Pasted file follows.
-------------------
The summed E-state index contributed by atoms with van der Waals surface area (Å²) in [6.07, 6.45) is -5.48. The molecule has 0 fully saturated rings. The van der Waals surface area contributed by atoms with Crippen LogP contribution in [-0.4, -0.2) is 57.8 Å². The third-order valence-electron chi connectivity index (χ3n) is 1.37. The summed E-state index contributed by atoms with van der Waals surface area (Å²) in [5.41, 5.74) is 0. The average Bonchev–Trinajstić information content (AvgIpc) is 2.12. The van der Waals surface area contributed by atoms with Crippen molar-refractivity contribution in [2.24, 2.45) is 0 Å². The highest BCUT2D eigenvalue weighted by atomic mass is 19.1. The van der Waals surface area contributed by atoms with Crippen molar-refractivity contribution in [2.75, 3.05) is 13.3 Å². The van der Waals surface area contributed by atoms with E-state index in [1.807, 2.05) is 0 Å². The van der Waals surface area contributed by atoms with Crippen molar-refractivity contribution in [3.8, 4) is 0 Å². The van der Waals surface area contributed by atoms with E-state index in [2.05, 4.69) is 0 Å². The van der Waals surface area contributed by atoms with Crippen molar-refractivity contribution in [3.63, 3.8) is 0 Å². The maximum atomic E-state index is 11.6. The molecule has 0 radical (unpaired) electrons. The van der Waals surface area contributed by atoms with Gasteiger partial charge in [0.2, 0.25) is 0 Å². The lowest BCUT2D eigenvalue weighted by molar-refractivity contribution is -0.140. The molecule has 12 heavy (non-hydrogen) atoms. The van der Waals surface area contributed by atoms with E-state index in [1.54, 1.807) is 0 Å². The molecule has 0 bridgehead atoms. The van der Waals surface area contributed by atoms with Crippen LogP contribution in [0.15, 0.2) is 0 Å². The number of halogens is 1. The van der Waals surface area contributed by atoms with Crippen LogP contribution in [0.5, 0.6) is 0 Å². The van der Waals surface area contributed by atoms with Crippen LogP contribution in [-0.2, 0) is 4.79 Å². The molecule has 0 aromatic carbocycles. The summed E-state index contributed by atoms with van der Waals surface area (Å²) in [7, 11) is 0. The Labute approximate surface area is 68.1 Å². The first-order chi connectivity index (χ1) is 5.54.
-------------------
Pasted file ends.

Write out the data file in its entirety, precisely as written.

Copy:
The summed E-state index contributed by atoms with van der Waals surface area (Å²) in [6.07, 6.45) is -5.48. The molecule has 0 fully saturated rings. The van der Waals surface area contributed by atoms with Crippen LogP contribution in [-0.4, -0.2) is 57.8 Å². The third-order valence-electron chi connectivity index (χ3n) is 1.37. The summed E-state index contributed by atoms with van der Waals surface area (Å²) in [5.41, 5.74) is 0. The average Bonchev–Trinajstić information content (AvgIpc) is 2.12. The van der Waals surface area contributed by atoms with Crippen molar-refractivity contribution in [2.24, 2.45) is 0 Å². The highest BCUT2D eigenvalue weighted by atomic mass is 19.1. The van der Waals surface area contributed by atoms with Crippen molar-refractivity contribution in [2.75, 3.05) is 13.3 Å². The van der Waals surface area contributed by atoms with E-state index in [1.807, 2.05) is 0 Å². The van der Waals surface area contributed by atoms with Crippen molar-refractivity contribution in [3.8, 4) is 0 Å². The van der Waals surface area contributed by atoms with E-state index in [2.05, 4.69) is 0 Å². The van der Waals surface area contributed by atoms with Crippen molar-refractivity contribution in [3.63, 3.8) is 0 Å². The maximum atomic E-state index is 11.6. The molecule has 0 radical (unpaired) electrons. The van der Waals surface area contributed by atoms with Gasteiger partial charge in [0.2, 0.25) is 0 Å². The lowest BCUT2D eigenvalue weighted by molar-refractivity contribution is -0.140. The molecule has 12 heavy (non-hydrogen) atoms. The van der Waals surface area contributed by atoms with E-state index in [1.54, 1.807) is 0 Å². The molecule has 0 bridgehead atoms. The van der Waals surface area contributed by atoms with Crippen LogP contribution in [0.15, 0.2) is 0 Å². The number of halogens is 1. The van der Waals surface area contributed by atoms with Crippen LogP contribution in [0.5, 0.6) is 0 Å². The van der Waals surface area contributed by atoms with Crippen LogP contribution in [-0.2, 0) is 4.79 Å². The molecule has 0 aromatic carbocycles. The summed E-state index contributed by atoms with van der Waals surface area (Å²) in [7, 11) is 0. The Labute approximate surface area is 68.1 Å². The first-order chi connectivity index (χ1) is 5.54.